ALICE STEWART, CNN POLITICAL COMMENTATOR: Right. Absolutely. And that's more than likely the way that it's going to flush out. And I'll say this with regard to a lot of these picks that what we're seeing is with EPA, it's not only sole focus on climate change. One of the big focuses that Donald Trump has had and also the person he put in that position is doing away with the burdensome federal regulations in that department and many industries which are job- killing regulations, and that's an important factor as well as the new Labor appointee. This also would go doing away with the burdensome government regulations and putting American jobs first.

And one of the key factors is making sure we don't raise minimum wage to the degree where there are jobs lost. And I think these are important distinctions with each of these different departments that key -- one of the big factors that Donald Trump campaigned on was getting government out of the way and reducing job-killing regulations and each of these instances that we've seen in the last few appointees, that's going to be their priority number one is putting American jobs first and doing away with regulations that kill jobs and that's an important step.

LEMON: Is it just -- go ahead, Charles. Is it just about regulation? Because there has to be some balance, right? It's not just about jobs. It's also about watching out for the environment, people's safety.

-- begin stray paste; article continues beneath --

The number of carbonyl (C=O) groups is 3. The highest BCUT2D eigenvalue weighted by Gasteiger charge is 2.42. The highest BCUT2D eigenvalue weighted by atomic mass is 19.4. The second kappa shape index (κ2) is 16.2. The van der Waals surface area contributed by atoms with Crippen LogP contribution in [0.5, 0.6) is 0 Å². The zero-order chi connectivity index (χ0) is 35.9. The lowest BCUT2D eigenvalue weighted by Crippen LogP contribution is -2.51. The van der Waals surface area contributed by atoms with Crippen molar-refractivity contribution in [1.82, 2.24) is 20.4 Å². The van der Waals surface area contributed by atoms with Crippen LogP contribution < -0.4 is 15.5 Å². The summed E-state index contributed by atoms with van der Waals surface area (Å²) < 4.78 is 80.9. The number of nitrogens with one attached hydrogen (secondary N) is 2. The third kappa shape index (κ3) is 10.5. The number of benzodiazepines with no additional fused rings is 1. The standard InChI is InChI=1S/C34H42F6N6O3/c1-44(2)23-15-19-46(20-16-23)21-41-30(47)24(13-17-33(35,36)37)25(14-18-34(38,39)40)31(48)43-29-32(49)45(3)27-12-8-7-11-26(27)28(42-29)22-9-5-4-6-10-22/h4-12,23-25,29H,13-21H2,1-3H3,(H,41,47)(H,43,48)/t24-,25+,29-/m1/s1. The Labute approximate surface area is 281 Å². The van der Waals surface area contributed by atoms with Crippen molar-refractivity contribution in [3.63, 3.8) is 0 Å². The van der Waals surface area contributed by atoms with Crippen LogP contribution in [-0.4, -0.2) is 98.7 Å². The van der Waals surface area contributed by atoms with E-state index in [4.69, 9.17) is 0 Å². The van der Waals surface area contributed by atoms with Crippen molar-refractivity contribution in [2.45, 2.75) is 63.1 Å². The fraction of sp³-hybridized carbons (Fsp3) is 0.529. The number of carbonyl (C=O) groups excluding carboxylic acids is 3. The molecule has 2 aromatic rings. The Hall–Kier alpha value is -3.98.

BLOW: Regulation is one of those really squishy words that can be almost euphemistic. Right? So what you have to say when you're saying regulation, I would say use more common language. What the EPA is doing is making sure that the air you breathe is breathable and that the water you drink is drinkable, and that the soil in which we plant our things is not poisoned. And -- and making sure that that survives not just one administration, but generation after generation after generation.

[23:20:05] And so when people say let's get job-killing regulations out of the way, what the EPA's job is, is environmental protection, right? We're trying to protect the environment so that if you have a kid, and I have a kid, that those kids grew up in a world where they do not have to look at the water and wonder whether or not that water can be -- they can drink it or will it poison them? That is what this kind of euphemistic regulation is.

LEMON: Yes. Here's what you also write. You said, "I feel like America's being flashed by a giant neutralizer a la "Men in Black." We are in danger of forgetting what has happened and losing sight in the fog of confusion and concealment of the profundity of the menace taking shape right before us."

What do you think -- there's some big challenges ahead. What's the biggest challenge ahead, you think?

BLOW: Well, there --

LEMON: In context of what you said.

BLOW: Well, there are many. So the domestic challenges which is job creation kind of harmony -- societal harmony and justice in America. And then there is the international ones which is we have a lot of kind of funky players who are not necessarily so stable on the world stage who are being -- you were agitating right now and we still have the threat of ISIS. And he is building a Cabinet -- you know, there's more brass on his Cabinet than there is at Trump Tower. Right? There is -- it is general after general after general after general.

LEMON: A lot of brass.

BLOW: Right? So -- and he ran as a populist candidate who was going to look out for the little guy and he is stacking that Cabinet full of billionaire after billionaire after billionaire after billionaire. That worries me. I don't know how they'll behave when in office. But that is worrisome.